Credits: YouTube( Bristi Rekha Mahanta)

Ranjumoni Saikia

Another gem in the class of sattriya dancers is Ranjumoni Saikia, the daughter of great guru and visionary Shri Rasheshwar Saikia Borbayan, who himself contributed vastly in the proliferation of the dance form. After his death, his daughter took the job upon herself with her sister and continues to carry forward the legacy of her father. Practicing since the age of five, she now teaches Ojhapali in Sangeet Sattra along with her sister, Rinjumoni Saikia. With her very first performance itself, she also promoted women empowerment by going on stage with women artistes only. And not only has her contribution been limited to the stage, she has also authored a book, ‘Matiakhara Pathyakram’ that gives the readers a deeper insight to the dance form.

Credits: YouTube (Sangeet Sattra Guwahati)

Anannya Mahanta

Hailing from the Moira-Mora Sattra of Sivsagar district and born and brought up in Guwahati, Anannya was introduced to Sattriya at the age of five. Her learning started under Guru Govinda Saikia and later continued her training at Rangayan, an Academy of Dance, Theatre and Music. She completed her training in Sattriya under the guidance of Guru Adhyapak Dr Bhabananda Borbayan and Smt. Sharodi Saikia, attaining her Visharad degree in Sattriya. As an artist and a great on-stage performer, she has attained Junior as well as Senior Scholarship in Sattriya under Misnistry of Culture, Government of India and holds the tagline of ‘a graded Artiste’ under Doordarshan Kendra, Guwahati.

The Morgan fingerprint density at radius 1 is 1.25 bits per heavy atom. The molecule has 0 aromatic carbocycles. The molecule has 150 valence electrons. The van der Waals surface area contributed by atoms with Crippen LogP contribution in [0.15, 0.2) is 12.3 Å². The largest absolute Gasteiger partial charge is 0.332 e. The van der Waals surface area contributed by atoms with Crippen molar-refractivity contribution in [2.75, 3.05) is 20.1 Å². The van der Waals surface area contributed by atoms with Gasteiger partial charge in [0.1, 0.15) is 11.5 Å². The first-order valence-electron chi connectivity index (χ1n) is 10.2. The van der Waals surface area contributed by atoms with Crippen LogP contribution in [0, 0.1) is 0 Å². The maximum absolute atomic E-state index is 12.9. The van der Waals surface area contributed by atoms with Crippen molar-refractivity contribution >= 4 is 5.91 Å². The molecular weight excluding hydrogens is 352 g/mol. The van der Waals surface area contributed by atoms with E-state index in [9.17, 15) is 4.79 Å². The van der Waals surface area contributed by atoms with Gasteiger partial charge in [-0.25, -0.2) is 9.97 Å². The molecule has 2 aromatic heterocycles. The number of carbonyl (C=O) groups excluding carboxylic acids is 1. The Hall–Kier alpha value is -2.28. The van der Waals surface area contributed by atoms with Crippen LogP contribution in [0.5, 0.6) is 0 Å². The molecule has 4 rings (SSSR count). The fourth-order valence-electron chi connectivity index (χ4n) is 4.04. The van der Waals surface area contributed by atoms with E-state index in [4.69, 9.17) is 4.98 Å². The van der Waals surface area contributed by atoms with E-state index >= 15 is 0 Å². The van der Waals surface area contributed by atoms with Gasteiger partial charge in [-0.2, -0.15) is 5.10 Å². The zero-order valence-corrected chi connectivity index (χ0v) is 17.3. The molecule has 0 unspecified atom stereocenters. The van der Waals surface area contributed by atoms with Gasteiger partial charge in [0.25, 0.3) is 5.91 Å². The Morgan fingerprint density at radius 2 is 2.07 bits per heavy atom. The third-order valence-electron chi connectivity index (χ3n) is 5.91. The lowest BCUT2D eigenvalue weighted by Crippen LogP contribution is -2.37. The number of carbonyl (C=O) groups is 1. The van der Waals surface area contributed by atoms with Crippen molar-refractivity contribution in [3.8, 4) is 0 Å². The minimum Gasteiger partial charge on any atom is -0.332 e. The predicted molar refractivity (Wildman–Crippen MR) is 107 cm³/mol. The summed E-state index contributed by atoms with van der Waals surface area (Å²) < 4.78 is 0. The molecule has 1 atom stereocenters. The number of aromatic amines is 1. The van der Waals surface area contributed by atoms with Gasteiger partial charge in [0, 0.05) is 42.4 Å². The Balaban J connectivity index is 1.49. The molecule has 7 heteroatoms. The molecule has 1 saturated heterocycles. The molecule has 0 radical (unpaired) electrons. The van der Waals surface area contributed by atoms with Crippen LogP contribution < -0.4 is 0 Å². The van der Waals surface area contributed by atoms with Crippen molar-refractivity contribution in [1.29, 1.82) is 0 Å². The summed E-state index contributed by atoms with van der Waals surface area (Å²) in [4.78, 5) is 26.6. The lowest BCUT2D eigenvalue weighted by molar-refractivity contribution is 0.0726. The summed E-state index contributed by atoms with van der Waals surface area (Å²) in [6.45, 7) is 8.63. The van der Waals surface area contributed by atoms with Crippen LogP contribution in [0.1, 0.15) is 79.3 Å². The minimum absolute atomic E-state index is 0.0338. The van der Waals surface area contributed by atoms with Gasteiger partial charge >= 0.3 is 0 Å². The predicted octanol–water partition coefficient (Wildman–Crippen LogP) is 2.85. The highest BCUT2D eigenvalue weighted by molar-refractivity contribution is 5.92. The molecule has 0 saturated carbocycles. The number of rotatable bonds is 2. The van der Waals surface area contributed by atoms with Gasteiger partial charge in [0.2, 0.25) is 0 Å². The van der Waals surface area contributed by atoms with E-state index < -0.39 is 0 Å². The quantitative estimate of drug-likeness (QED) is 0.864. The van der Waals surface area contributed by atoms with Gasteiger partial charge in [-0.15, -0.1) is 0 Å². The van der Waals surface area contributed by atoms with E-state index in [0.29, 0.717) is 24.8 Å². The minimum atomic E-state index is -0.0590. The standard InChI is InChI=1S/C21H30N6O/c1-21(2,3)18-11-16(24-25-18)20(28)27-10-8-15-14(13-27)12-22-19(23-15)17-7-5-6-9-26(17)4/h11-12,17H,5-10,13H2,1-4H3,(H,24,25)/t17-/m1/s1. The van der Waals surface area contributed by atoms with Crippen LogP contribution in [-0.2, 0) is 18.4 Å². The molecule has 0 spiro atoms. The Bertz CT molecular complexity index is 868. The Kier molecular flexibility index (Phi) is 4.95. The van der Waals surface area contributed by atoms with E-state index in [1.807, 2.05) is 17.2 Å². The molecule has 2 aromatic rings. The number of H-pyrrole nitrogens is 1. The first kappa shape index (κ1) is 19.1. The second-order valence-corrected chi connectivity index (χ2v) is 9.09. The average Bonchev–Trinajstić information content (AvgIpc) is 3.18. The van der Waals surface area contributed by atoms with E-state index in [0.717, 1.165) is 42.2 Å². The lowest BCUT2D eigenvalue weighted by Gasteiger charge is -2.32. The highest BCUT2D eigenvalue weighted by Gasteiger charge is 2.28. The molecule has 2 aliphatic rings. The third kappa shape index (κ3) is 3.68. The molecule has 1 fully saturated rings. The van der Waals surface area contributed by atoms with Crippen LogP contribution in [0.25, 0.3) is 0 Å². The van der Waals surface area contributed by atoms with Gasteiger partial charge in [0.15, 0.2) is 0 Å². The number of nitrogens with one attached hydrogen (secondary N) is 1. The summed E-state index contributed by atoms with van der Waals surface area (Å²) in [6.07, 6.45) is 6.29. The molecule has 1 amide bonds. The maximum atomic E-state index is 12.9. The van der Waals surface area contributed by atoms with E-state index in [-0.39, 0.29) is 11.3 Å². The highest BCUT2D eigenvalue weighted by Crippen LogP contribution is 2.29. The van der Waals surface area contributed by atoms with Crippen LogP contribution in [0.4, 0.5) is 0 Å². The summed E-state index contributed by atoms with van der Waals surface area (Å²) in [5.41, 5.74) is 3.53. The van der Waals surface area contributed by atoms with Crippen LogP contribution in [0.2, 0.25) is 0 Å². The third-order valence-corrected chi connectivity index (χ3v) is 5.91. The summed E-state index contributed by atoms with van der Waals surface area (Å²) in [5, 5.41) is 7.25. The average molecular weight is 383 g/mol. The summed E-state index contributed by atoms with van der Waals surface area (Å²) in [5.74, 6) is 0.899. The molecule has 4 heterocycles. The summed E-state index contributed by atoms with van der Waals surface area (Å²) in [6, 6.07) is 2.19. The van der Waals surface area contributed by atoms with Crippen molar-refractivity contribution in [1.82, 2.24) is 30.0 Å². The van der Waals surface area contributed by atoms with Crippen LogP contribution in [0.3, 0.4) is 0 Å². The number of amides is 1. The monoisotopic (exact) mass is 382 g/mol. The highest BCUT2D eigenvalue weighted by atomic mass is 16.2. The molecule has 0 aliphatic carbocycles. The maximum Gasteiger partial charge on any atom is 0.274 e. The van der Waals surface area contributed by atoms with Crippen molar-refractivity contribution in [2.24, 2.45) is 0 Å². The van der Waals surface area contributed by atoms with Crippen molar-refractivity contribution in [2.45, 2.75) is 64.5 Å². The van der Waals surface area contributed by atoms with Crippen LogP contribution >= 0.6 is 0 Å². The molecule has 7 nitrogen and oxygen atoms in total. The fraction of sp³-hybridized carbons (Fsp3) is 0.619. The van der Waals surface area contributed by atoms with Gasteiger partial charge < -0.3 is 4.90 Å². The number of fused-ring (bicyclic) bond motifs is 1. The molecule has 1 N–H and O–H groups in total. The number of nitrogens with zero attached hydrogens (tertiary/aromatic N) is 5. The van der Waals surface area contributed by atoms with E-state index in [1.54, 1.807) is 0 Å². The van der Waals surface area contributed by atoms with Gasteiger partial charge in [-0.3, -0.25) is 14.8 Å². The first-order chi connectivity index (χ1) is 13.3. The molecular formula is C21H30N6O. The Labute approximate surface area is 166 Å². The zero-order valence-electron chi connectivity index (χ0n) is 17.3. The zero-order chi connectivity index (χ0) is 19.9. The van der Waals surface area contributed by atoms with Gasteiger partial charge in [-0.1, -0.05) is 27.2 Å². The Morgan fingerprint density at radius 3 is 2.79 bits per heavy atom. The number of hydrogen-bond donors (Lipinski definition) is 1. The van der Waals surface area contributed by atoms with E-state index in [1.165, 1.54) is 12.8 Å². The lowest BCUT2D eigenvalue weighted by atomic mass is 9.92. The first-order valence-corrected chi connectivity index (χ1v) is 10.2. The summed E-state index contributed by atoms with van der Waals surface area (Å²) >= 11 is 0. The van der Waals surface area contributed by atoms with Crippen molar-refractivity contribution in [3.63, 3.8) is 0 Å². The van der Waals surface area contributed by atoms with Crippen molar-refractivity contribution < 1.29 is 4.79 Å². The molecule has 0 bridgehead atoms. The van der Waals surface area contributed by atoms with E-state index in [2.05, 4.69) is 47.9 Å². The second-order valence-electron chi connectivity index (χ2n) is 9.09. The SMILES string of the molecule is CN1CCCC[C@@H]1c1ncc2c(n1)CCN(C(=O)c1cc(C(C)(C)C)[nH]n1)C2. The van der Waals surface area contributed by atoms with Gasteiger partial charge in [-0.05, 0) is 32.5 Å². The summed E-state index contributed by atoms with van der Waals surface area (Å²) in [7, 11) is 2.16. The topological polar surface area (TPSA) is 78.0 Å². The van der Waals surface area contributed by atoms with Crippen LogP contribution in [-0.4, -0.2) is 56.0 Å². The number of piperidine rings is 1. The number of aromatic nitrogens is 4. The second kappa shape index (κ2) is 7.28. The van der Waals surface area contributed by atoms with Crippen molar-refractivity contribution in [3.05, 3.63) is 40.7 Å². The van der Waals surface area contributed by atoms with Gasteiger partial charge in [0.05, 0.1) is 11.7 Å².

Credits: YouTube (Anannya Mahanta)
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Vistas of Bharat : Indian Culture

Vistas of Bharat: Tracing The Footsteps From Yakshgaana To Kuchipudi

Another chapter in the Vistas of Bharat Campaign is the Kuchipudi Art form led by passionate dancers like Yamini Reddy, Veena Mani and more




Born out of the wit of a visionary Vaishnava poet, Siddhendra Yogi, as a sub-form of Yakshgaana tradition of south-eastern coast, Kuchipudi, is the official dance form of Andhra Pradesh. The flavour of aestheticism in this dance drama has evolved out of its roots in the natya shastra. Like other classical dance forms of India, Kuchipudi stands on the base of mythology, history of performances in temples whose popularity was diffused by travelling bards.

The initial forms of the dance form called Vaishnava Bhagavatulus date back to the 12th century and are accredited to a Sanskrit scholar, Jayadeva. Modern adaptations of the former owe their existence to a saint and a great devotee of Lord Krishna, Tirtha Narayanayati. The nomenclature of the dance form is bound with fetters of mythological tales. It is believed that in the 17th century, a visionary poet Siddhendra Yogi, disciple of Tirtha Narayanayati ‘conceived’ the idea, rather a command from Lord Krishna through a dream, for structuring a dance-drama based on the myth of paarijaata flower for Sathyabhaama. It was then when Bhaamaakalaapam was choreographed and its supremacy of excellence in the entire repertoire of the dance remains insusceptible to time. The performers for this dance drama were imported from the present day village in Andhra Pradesh called Kuchipudi.